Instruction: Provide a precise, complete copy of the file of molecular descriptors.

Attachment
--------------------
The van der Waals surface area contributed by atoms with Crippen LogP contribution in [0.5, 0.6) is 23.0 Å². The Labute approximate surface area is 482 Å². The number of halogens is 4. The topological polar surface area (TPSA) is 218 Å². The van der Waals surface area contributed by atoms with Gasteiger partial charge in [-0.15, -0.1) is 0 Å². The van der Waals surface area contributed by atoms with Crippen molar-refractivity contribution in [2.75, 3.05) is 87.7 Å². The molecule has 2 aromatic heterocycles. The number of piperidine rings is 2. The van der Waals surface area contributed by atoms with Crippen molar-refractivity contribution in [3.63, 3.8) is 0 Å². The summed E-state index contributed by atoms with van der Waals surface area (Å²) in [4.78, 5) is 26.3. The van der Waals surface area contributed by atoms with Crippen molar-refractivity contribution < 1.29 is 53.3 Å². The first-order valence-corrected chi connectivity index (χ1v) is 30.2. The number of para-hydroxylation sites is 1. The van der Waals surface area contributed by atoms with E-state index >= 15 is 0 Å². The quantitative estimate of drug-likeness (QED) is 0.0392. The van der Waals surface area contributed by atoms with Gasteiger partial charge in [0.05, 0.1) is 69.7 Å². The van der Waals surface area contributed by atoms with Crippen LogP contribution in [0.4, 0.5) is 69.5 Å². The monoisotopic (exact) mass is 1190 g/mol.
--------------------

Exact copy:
The van der Waals surface area contributed by atoms with Crippen LogP contribution in [0.5, 0.6) is 23.0 Å². The Labute approximate surface area is 482 Å². The number of halogens is 4. The topological polar surface area (TPSA) is 218 Å². The van der Waals surface area contributed by atoms with Gasteiger partial charge in [-0.15, -0.1) is 0 Å². The van der Waals surface area contributed by atoms with Crippen molar-refractivity contribution in [2.75, 3.05) is 87.7 Å². The molecule has 2 aromatic heterocycles. The number of piperidine rings is 2. The van der Waals surface area contributed by atoms with Crippen molar-refractivity contribution in [3.63, 3.8) is 0 Å². The summed E-state index contributed by atoms with van der Waals surface area (Å²) in [4.78, 5) is 26.3. The van der Waals surface area contributed by atoms with Crippen molar-refractivity contribution < 1.29 is 53.3 Å². The first-order valence-corrected chi connectivity index (χ1v) is 30.2. The number of para-hydroxylation sites is 1. The van der Waals surface area contributed by atoms with E-state index >= 15 is 0 Å². The quantitative estimate of drug-likeness (QED) is 0.0392. The van der Waals surface area contributed by atoms with Gasteiger partial charge in [0.05, 0.1) is 69.7 Å². The van der Waals surface area contributed by atoms with Crippen LogP contribution in [0.4, 0.5) is 69.5 Å². The monoisotopic (exact) mass is 1190 g/mol.